"I respectfully ask Defense Secretary Robert Gates to use his authority to suspend all 'Don't Ask, Don't Tell' investigations during this interim period. Until the President signs the bill, until there is certification, and until the 60-day Congressional period is over, no one should be investigated or discharged under this discriminatory law," he said. "Even with this historic vote, service members must continue to serve in silence until repeal is final."

Sen. Joe Manchin (D-W.V.) did not vote and issued a statement saying that he cannot support DADT repeal at this time. Three Republicans did not vote: Sens. Jim Bunning (R-Ky.), Judd Gregg (R-N.H.) and Orrin Hatch (R-Utah).

The vote came less than 10 days after the Senate failed to achieve cloture on a motion to proceed to debate on the National Defense Authorization Act, which contained the DADT repeal provision.

It also came just moments after the Senate failed to achieve cloture on the DREAM Act, an immigration bill that had been a key goal of liberals for passage in the lame-duck session, on a 55-41 vote.


DADT will be put to a vote within the next 30 hours - and all we'll need is 51. We have between 57-63. We've done it. DADT is essentially dead and gone. I wept when I saw that vote. 2 long fucking years...
Last edited by Nordic Einar on Sat Dec 18, 2010 5:18 pm UTC, edited 1 time in total.

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Re: DADT Dies on Senate Floor

Postby The Reaper » Thu Dec 09, 2010 11:20 pm UTC

-sigh-

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Re: DADT Dies on Senate Floor

Postby mmmcannibalism » Fri Dec 10, 2010 12:18 am UTC

damn
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Re: DADT Dies on Senate Floor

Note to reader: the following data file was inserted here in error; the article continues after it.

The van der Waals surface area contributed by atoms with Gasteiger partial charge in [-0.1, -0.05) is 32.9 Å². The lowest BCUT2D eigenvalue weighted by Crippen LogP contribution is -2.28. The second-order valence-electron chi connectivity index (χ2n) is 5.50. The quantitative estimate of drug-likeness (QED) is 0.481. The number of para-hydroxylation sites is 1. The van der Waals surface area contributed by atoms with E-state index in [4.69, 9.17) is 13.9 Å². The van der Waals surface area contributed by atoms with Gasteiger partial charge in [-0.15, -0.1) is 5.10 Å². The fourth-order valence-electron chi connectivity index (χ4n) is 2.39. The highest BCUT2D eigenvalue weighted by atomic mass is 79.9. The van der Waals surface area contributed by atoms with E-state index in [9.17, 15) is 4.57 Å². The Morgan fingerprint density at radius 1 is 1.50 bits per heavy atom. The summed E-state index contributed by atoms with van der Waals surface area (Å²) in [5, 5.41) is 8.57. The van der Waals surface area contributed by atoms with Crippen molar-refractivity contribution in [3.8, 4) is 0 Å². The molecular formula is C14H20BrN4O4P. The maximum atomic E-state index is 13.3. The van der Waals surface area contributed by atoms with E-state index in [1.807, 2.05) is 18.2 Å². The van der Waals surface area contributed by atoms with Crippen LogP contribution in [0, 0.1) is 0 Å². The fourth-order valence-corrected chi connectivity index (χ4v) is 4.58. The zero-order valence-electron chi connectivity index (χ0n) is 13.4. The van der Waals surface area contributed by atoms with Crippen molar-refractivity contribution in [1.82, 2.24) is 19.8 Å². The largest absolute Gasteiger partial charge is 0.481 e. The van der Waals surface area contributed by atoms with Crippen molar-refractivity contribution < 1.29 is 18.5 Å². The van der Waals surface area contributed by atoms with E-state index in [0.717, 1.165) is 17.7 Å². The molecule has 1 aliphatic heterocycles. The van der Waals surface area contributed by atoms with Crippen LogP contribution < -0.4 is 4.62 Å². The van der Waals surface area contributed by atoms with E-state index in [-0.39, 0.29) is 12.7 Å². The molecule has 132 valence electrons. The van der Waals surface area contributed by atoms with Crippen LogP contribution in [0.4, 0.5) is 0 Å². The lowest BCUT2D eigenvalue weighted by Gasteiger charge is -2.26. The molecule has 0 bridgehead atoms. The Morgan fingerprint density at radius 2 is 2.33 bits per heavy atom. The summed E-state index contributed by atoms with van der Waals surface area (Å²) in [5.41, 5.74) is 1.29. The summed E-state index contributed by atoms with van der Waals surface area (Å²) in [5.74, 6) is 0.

Postby Ortus » Fri Dec 10, 2010 12:22 am UTC

Awww, shiiiiiiiiiiiii-.
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Re: DADT Dies on Senate Floor

Postby Amora » Fri Dec 10, 2010 1:42 am UTC

I'd recommend changing the topic title. It implies the law died, not the debate. I got really excited when I saw it.

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Re: DADT Dies on Senate Floor

Postby netcrusher88 » Fri Dec 10, 2010 2:33 am UTC

Democrats need to get on that messaging thing. Republicans are blocking funding for the military! It wouldn't be false to say they're trying to dismantle it!

Misleading, sure, but it's truer than most of the fabrications Republicans often politick against Democrats with.
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Re: DADT Dies on Senate Floor

Postby Telchar » Fri Dec 10, 2010 3:12 am UTC

Democrats: Our statements are less misleading than the Republicans.

Not exactly a rallying cry.
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Re: DADT Dies on Senate Floor

Postby Lucrece » Fri Dec 10, 2010 3:21 am UTC

Republicans with the exception of Sunsan Collins filibustered it. Democrats can't do any better--you're always going to have dissenters, and theirs are few still. The issue, as always, is that Republicans walk lockstep. They like to blame Democrats for unwavering, negotiation-resistant purism, but it is Republicans who always refuse to make concessions.

And why? Not because they opposed DADT. Brown, Snowe, and Murkowski were all Republicans who announced support for the repeal. But they filibustered the defense bill-not DADT alone-- just because they gotta extend tax cuts to their corporate sugar daddies.

Lieberman and Collins have announced intent, with the majority leader, to bring in DADT as a stand-alone bill instead of being on the defense authorization bill.
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Re: DADT Dies on Senate Floor